At the top of your list should be your ability to get into hands, “heads up” with this player, and garner the most chips possible without making the player feels intimidated, humiliated, or over-matched. Note: Don’t tap on the glass syndrome. You might scare away the fish. To isolate this player you must cleverly position yourself and skillfully bet enough to chase off other potential opponents (who incidentally, if savvy, should also be aware of the soft target), without causing your potential ATM from also deciding not to engage you. Don’t focus all of your attention on the easy money, as you will often forget to factor in what other’s (yet to act), may do to derail your very obvious plan of attack. Caution: While you are narrow your vision and look only to win against the weaker opponent, you may inadvertently allow another strong player to intercept your play and take down a pot that now includes a good portion of your stack. While maintaining your patience, discipline and awareness of the entire table, be certain to devote ample consideration to winning pots contested by the weaker opponents.

Players at the table (if poker smart), will not be criticizing the play of these type individuals and if you watch closely, whether live or online, they will shield or protect them if anyone makes a verbal abuse run at that them. They know full well that making fun or making a fool out of this person will eventually, if not immediately, send them away from the action or the table. In fact, you might notice players giving encouragement and occasional praise to these individuals in hopes of “shinning them on” (a term for leading them to believe one thing when the opposite is true). Those at the table want these individuals to win a hand occasionally (as long as it is not against them), so the chip flow continues and the player believes (although they lose most hands), they have a chance from time to time. This will also entice them to repeatedly re-load their chip stack when they bust out, instead of just departing for the day. Note: chips usually flow clockwise around at table, because of POSITION!

One thing you won’t see, or you should not see, is someone coaching or teaching a player at the table. This is frowned upon by your opponents and should be left for after the session. If you genuinely enjoyed their company, and want to provide them with some uplifting motivation and reasons to continue playing, pull them aside after they depart the table and consider offering (if they seem receptive to it), ways they could improve and/or get help for their game. When at the tables, you generally have no mercy and play to win, but afterwards, a number of us want to help a fellow struggling poker player in hopes they can improve and help the game grow stronger and richer.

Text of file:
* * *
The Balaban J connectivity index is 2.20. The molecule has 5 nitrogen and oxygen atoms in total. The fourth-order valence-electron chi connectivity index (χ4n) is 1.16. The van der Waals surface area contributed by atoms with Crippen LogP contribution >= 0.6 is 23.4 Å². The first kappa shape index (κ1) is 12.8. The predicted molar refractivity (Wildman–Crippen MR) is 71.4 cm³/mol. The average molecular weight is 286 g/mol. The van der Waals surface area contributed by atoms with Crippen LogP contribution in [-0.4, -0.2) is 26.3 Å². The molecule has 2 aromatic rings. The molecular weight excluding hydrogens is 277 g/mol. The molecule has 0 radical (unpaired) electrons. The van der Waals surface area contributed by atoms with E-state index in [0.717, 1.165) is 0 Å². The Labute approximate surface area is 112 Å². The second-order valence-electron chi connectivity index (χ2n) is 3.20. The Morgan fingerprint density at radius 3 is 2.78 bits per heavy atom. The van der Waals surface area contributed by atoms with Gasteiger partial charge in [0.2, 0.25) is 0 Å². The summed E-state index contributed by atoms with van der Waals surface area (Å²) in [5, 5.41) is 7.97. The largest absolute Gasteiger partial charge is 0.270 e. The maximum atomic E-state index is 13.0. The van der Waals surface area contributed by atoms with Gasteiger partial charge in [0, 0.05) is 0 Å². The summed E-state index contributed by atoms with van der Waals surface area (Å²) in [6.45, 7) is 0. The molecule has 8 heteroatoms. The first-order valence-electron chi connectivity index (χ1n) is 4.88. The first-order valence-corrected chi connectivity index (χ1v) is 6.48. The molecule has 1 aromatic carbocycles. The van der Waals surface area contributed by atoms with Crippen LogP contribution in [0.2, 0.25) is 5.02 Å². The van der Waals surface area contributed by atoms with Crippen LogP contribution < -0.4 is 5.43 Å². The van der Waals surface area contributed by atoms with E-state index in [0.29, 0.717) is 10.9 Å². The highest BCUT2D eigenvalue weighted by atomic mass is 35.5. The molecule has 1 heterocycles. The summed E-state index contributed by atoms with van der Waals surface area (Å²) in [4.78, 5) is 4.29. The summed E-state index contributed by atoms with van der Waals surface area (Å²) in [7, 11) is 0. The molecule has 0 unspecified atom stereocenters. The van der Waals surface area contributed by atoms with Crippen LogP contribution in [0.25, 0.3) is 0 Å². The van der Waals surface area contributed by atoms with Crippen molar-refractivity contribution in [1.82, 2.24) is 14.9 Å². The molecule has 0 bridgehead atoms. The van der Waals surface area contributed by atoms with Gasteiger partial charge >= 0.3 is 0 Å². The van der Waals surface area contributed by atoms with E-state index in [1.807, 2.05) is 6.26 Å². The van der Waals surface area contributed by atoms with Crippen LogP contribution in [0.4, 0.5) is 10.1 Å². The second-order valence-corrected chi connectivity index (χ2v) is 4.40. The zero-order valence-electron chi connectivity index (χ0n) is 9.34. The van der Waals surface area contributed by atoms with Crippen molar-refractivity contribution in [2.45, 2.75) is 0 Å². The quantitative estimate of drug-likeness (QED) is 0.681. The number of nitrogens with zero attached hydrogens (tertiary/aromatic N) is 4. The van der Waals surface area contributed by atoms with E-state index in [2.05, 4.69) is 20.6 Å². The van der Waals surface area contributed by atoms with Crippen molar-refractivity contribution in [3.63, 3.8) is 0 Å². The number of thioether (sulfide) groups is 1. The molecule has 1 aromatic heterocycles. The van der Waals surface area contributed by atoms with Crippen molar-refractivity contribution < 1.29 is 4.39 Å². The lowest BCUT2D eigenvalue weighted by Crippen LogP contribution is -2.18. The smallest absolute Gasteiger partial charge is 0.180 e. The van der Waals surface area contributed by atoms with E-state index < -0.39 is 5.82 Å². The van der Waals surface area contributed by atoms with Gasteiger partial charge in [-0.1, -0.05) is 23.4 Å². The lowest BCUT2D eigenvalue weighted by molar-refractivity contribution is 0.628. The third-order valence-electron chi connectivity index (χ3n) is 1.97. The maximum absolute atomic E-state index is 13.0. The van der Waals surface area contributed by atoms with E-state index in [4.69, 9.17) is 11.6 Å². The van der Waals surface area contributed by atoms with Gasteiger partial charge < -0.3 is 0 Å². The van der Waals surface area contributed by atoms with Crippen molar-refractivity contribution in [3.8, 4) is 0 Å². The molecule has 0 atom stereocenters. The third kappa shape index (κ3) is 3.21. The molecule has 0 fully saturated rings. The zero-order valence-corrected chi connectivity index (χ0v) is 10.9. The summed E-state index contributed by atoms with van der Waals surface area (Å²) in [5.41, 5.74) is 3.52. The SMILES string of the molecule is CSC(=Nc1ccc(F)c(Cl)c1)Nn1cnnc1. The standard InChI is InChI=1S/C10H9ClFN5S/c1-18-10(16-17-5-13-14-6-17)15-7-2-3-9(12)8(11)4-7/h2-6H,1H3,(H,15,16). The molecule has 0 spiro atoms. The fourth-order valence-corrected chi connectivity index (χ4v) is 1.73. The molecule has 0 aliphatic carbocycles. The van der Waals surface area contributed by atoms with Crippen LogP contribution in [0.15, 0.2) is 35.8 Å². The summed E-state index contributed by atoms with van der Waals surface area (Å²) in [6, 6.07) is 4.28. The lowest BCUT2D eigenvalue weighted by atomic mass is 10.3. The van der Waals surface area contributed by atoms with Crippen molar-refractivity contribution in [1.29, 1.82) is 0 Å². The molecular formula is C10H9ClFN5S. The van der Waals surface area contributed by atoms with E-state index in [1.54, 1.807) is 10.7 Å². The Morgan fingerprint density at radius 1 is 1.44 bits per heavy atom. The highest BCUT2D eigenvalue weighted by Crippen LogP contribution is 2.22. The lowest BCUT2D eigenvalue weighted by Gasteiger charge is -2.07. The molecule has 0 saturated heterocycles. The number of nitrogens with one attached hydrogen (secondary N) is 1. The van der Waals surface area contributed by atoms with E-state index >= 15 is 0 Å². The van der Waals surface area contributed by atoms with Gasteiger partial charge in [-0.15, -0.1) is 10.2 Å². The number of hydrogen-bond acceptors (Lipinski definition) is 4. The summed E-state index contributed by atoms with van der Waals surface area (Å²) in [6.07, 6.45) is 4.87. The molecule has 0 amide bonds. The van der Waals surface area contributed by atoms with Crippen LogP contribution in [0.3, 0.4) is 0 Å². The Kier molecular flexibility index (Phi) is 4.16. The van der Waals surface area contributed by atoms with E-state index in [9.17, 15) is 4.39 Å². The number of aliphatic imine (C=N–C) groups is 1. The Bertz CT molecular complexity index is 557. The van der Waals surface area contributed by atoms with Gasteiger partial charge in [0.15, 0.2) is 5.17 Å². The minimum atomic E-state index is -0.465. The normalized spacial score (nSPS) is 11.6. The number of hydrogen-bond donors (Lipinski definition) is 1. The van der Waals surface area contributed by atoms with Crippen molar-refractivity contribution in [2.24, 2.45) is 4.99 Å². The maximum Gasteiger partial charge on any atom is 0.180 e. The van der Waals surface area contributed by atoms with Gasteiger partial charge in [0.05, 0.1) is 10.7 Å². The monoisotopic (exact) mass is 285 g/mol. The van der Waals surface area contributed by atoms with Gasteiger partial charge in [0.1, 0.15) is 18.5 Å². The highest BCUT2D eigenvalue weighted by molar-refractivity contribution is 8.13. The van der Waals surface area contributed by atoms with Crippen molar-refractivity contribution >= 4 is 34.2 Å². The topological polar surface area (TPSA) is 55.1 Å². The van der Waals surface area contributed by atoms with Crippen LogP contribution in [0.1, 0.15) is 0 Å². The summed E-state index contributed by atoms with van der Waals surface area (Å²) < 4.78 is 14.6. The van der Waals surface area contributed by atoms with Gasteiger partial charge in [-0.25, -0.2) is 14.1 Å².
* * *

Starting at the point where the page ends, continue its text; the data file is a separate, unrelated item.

On a final note, the days in which you play poker should be some of the most memorable days of your life. Don’t let losing a hand or a session deter you from having a great time, learn from your mistakes so you don’t repeat them, replay hands you won, or lost in your mind to see if you could have done things a bit different to change the outcome, and always play fair and play to WIN!
 
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DEE123

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Thank you for these lessons

I really appreciate the time and effort you took to make these lessons...I have problems with TIA's (brain clots is closest) When that happens I have to Re-learn again so appreciate the "Primer" on poker Ty
 
Ganj182

Ganj182

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thanks for the tips, you are doing the right thing, thanks again.
 
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coachlary69

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Great article. I've saved it to my computer so that I can refer to it from time to time when I'm struggling or not sure of what to do in a particular situation.
 
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GiggityyGoo

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thanks

been playing for a few years now, but it is till useful thanks
 
Flameofrecca

Flameofrecca

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Thanks, another good read. It's enligthening to find some pointers that reflects my own weakness. I love lesson 3 and 4.
 
7svetoslav

7svetoslav

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Usefull article! Go on with your cause, some of us get are really reading here haha.

Its good next time to add your comments and opinions not just copy paste it, but i dont tell its bad. Also the poll here is a good idea too.
Just giving ideas not offending your labor!
 
87shorts

87shorts

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good article. well written. I gained a few tips here I'm going to use. thanks